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Ellie Bothwell on how Turkish refugee academics ‘facing rights violations abroad’ in the Times Higher Education reports that a Study finds dismissed supporters of Academics for Peace struggling to gain residence permits, find work and travel. Here is the story of

Turkish refugee academics ‘facing rights violations abroad’

5 January 2021

Turkish refugee academics ‘facing rights violations abroad’
Kurdish community protestors in Germany
Kurdish community protestors in Germany – Source: Getty

Turkish scholars who have had to leave the country are still subject to significant human rights violations from both the regime of their home nation and their new environment, according to a report.

The study from the Human Rights Foundation of Turkey (HRFT) is based on interviews with nine Turkish academics who are now living in Germany and France after signing a 2016 Academics for Peace petition that criticised military action in Kurdish regions of the country. They subsequently lost their jobs and were banned from working in the public sector in Turkey.

The research, Violations of Rights Experienced by Dismissed Academics Living Abroad, finds that these scholars are still suffering almost five years later and that the human rights violations they had suffered in Turkey have “acquired a cross-border dimension”.

In some cases, consulates refused to issue academics with new passports because of their dismissal, and they were then unable to apply for a residence permit and became undocumented, affecting their ability to find accommodation and work. Some academics have not been able to travel outside their city of residence for more than four years because of the differing practices regarding residence permits in their new countries or states.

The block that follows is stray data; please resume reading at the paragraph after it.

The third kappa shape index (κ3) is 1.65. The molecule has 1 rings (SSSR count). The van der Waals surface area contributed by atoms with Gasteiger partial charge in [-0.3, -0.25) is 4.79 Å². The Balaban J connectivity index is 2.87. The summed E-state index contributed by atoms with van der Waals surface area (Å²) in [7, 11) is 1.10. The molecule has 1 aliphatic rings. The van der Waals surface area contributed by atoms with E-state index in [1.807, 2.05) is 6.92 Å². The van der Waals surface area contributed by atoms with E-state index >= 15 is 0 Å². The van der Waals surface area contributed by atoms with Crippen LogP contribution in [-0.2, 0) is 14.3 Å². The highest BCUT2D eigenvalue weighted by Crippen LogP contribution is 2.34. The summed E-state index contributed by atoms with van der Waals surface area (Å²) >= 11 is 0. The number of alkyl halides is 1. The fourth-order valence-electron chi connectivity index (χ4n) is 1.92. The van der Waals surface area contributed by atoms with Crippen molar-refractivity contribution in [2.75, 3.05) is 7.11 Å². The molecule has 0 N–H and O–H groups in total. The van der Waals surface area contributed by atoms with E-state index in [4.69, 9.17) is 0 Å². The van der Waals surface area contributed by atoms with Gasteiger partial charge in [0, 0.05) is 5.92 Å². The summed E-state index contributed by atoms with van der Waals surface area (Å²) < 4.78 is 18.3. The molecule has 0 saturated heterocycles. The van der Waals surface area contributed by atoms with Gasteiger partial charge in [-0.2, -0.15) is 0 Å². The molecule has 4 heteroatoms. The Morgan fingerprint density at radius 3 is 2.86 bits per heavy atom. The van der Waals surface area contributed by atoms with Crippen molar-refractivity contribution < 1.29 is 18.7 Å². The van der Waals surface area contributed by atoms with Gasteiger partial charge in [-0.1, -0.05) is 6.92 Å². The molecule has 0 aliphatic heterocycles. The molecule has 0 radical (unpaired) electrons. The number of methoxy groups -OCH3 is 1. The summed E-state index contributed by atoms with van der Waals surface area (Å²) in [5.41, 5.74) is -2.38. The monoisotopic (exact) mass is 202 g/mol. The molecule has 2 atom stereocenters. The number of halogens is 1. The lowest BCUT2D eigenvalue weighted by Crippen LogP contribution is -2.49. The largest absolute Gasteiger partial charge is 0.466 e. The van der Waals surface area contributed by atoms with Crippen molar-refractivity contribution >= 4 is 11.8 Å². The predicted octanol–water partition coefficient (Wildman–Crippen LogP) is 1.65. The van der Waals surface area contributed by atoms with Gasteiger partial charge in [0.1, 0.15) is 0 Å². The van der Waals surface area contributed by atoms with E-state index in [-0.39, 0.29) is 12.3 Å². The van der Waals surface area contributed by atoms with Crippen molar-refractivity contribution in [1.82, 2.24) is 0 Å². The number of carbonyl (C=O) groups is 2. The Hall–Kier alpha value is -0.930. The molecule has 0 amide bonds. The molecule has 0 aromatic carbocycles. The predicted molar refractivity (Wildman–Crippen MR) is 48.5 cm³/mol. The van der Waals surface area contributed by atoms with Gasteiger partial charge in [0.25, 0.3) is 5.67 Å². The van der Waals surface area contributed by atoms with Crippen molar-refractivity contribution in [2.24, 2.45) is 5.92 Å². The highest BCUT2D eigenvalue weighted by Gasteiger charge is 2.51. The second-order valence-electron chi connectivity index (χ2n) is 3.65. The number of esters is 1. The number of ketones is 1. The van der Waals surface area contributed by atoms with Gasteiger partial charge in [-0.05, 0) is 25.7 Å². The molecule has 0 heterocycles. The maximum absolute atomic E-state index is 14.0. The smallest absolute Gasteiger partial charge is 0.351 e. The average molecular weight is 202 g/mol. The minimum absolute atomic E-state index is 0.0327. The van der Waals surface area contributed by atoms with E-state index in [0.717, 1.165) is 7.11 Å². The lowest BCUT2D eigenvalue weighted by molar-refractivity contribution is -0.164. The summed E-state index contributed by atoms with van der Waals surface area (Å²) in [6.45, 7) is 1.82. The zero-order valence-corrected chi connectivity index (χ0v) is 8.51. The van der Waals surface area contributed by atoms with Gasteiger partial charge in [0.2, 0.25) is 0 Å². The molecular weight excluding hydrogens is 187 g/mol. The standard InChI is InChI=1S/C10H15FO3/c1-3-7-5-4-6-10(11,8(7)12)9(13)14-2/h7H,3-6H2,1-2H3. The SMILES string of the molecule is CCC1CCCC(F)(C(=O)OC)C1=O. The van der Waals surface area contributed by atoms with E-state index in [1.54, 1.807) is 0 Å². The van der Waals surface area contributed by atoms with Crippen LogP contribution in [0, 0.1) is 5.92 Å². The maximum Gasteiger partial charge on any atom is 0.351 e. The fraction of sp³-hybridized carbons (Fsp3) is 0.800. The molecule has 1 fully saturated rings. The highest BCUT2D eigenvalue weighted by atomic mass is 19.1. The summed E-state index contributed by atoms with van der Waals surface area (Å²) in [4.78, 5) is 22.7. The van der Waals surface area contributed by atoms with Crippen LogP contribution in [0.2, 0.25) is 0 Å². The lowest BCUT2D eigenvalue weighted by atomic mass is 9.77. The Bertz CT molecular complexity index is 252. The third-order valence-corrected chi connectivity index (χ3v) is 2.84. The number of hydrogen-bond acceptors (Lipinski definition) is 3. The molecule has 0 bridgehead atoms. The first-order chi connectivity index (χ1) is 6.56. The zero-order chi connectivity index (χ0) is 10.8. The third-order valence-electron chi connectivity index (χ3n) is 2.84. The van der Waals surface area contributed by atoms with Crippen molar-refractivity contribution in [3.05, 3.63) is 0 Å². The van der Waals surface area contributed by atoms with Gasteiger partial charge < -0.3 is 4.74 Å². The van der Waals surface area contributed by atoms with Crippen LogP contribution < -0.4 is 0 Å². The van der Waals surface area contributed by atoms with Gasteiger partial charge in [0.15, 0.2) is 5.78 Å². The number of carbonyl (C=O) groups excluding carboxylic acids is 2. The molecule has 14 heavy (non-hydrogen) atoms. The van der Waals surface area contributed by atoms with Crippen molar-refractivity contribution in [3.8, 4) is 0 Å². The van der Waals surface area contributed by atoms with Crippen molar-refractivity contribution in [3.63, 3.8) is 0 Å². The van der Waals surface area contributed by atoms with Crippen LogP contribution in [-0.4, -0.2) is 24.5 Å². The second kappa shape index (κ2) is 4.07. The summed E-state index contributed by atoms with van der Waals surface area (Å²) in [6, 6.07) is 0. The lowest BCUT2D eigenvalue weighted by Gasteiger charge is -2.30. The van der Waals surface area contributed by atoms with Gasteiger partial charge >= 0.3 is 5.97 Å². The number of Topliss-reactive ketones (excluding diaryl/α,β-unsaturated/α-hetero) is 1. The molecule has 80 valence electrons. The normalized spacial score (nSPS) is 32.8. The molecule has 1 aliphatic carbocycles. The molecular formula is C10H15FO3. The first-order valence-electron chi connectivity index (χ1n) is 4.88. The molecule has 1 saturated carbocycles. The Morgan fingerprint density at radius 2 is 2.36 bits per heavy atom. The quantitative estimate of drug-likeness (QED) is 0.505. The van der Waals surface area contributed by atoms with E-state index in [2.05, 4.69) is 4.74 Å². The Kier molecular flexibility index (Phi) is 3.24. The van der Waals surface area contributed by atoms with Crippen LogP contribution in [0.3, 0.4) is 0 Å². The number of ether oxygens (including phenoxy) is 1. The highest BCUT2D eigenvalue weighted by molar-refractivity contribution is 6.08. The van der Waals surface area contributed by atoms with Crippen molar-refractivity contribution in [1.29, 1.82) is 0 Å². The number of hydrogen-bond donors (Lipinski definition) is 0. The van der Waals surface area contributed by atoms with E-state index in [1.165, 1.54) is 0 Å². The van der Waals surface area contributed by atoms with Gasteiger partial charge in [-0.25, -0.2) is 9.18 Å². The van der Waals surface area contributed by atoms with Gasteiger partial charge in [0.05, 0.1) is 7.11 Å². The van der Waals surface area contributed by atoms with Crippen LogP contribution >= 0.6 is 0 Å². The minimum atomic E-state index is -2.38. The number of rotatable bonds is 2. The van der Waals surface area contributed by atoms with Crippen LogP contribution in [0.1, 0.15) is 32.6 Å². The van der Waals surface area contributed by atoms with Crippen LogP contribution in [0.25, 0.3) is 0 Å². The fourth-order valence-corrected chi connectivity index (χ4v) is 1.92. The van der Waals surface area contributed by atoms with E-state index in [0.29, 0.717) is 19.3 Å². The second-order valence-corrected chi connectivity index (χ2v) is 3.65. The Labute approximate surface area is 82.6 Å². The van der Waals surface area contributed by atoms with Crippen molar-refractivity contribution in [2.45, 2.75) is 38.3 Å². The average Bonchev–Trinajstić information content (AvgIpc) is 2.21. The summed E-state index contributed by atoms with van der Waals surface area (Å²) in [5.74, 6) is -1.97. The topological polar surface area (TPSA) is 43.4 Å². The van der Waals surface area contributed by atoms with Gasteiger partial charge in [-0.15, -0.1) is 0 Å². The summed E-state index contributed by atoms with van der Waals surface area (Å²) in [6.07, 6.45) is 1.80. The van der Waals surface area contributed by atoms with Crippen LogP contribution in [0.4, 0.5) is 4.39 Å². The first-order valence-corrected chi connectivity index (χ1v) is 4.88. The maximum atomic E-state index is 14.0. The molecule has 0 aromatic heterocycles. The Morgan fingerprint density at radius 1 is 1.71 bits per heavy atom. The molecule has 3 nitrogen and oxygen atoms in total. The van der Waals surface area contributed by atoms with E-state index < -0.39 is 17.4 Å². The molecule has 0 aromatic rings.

Scholars also spoke about how their treatment had affected their academic work and said that they were particularly afraid of being targeted in classes with large numbers of students from Turkey. Some academics said they had had to stop lecturing because students had complained to consulates that their course content or discussions in lectures amounted to “terrorist propaganda”.

The interviewees highlighted how the stigmatisation of civil servants dismissed in the wake of the 2016 coup attempt was widespread not only in Turkey but also among people from Turkey living abroad. Some scholars said that they were forced to make an effort to conceal their dismissal and had been subjected to threats by neighbours and shopkeepers.

The report adds that the “impact of multiple crises and violations has become far more distressing with the disrupting repercussions of the Covid-19 pandemic”.

“Academics are caught in a cycle of uncertainty due to the difficulty of obtaining residence permits based on employment in their country of residence. The precariousness and deprivation, which is experienced by dismissed academics and their relatives living in Turkey, has also severely affected those living abroad,” it says.

Lülüfer Körükmez, a researcher at the HRFT and co-author of the report, said that the experiences of dismissed Turkish academics living abroad was “a very under-researched, under-observed and under-reported area”.

“People think that when you leave the country then you are OK. But it is not OK because they still have cultural and political connections with the country and they face violations of rights,” she said.

Mehmet Ugur, professor of economics and institutions at the University of Greenwich and a member of Academics for Peace, said that the HRFT report “should put to shame European governments and international organisations for failing to challenge the Turkish government’s authoritarian and warmongering drive that is still costing lives not only in Turkey but also in the region”.

ellie.bothwell@timeshighereducation.com

Twitter: @elliebothwell